Reports about the five transforming concepts provide guidance healthcare organisations need to achieve safe care. While treated separately in the reports, the transforming concepts are interrelated. For example, healthcare professionals experiencing burnout are more prone to commit diagnostic and patient safety errors and less likely to engage patients and colleagues.42–44
Medical education reform, joy and meaning in work, care integration and patient and family engagement are also interrelated. For patients with chronic illness, effective intervention often relies on integrated care received across the continuum, where patient engagement is key. Physicians and other providers with training and experience in communication strategies that support teamwork and shared decision making are better prepared to provide coordinated, cross-continuum care for these complex patients.
Each report calls for leadership commitment and recognition of safety as an integral component of operational culture to enable lasting improvement in both patient and workforce safety.
The LLI has already begun to partner with professional organisations to expand and facilitate their safety programmes, focusing on the importance of leadership, effective and engaged boards and a strong safety culture.45 In addition, plans are underway to improve how organisations measure the safety of their patients and workforce and the reliability of their system. Healthcare needs more and better ways to identify and measure risks and hazards in real time, or proactively, to potentially intervene before an adverse event occurs.
Further research around each of the transforming concepts is warranted. With medical education reform, for example, ACGME has sought to monitor and measure the effectiveness of residency training programmes. For care integration, better research is needed around the effectiveness of new models of care. From confidential sharing of data among organisations to the involvement of patients in root cause analyses, each approach to increased transparency should undergo rigorous research to better understand its benefits and harms. While more leaders, policy makers and regulators are embracing these concepts, much remains to be learnt about how best to engage all leaders, which practices are most effective and how best to implement them.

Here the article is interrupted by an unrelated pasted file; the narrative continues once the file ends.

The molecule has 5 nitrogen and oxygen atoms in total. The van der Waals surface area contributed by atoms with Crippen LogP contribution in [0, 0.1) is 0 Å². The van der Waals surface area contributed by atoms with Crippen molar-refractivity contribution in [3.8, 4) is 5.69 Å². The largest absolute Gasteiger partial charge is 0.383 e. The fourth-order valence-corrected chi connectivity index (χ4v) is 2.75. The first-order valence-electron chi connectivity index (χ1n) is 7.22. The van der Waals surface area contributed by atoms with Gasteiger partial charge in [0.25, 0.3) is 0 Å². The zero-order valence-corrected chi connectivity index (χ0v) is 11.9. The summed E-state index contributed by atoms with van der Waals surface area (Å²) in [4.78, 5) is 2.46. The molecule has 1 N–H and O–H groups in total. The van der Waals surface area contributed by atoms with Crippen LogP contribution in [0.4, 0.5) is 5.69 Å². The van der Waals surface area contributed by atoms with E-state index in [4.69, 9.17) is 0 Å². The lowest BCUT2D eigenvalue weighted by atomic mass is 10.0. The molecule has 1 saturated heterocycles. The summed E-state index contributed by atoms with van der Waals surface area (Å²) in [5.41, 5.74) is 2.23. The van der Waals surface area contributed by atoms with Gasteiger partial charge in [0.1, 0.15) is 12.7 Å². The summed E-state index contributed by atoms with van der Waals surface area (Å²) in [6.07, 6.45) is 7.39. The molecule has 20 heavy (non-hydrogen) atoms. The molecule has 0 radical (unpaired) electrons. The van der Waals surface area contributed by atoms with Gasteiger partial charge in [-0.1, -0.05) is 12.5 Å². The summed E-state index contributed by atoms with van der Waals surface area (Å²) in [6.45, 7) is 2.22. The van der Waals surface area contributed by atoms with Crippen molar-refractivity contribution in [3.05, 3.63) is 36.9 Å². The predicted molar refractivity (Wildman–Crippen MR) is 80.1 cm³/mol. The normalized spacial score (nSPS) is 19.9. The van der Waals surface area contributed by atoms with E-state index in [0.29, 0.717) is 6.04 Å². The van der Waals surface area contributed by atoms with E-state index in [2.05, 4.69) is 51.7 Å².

Finally, while this assessment has focused primarily on the US healthcare system, the LLI looks forward to the opportunity to reflect on the five transforming concepts in systems worldwide, sharing perspectives, best practices and greater opportunity for learning and improvement.
The five transforming concepts were meant to highlight important gaps in safety and to serve as new directions to accelerate progress in patient safety. These concepts are overlapping and synergistic, with common themes including the need for leaders who can build a safety culture to create the right environment to advance these concepts, for clear and meaningful measurement, and for research to advance understanding and improvement capability in these areas. It is essential that national professional organisations, foundations and the government support these efforts to change how clinicians are educated, create safe learning environments, integrate care across the continuum, create joy and meaning and safety for the healthcare workforce, engage patients and families at all levels of care and promote transparency. These strategies are as critical now as when first described and are key to advancing the LLI’s mission to have a world where patients and those who care for them are free from harm.
The authors wish to acknowledge Erin Hartman, MS; Joellen Huebner, BA; Patricia McTiernan, MS; Jane Roessner, PhD; and Elma Sanders, PhD, for assistance in drafting and editing portions of the text and Anita Spielman, BA, CPPS, for research assistance.
Funding This study was funded by Medtronic (grant number #6981).
Competing interests None declared.
Patient consent Not required.
Provenance and peer review Not commissioned; internally peer reviewed.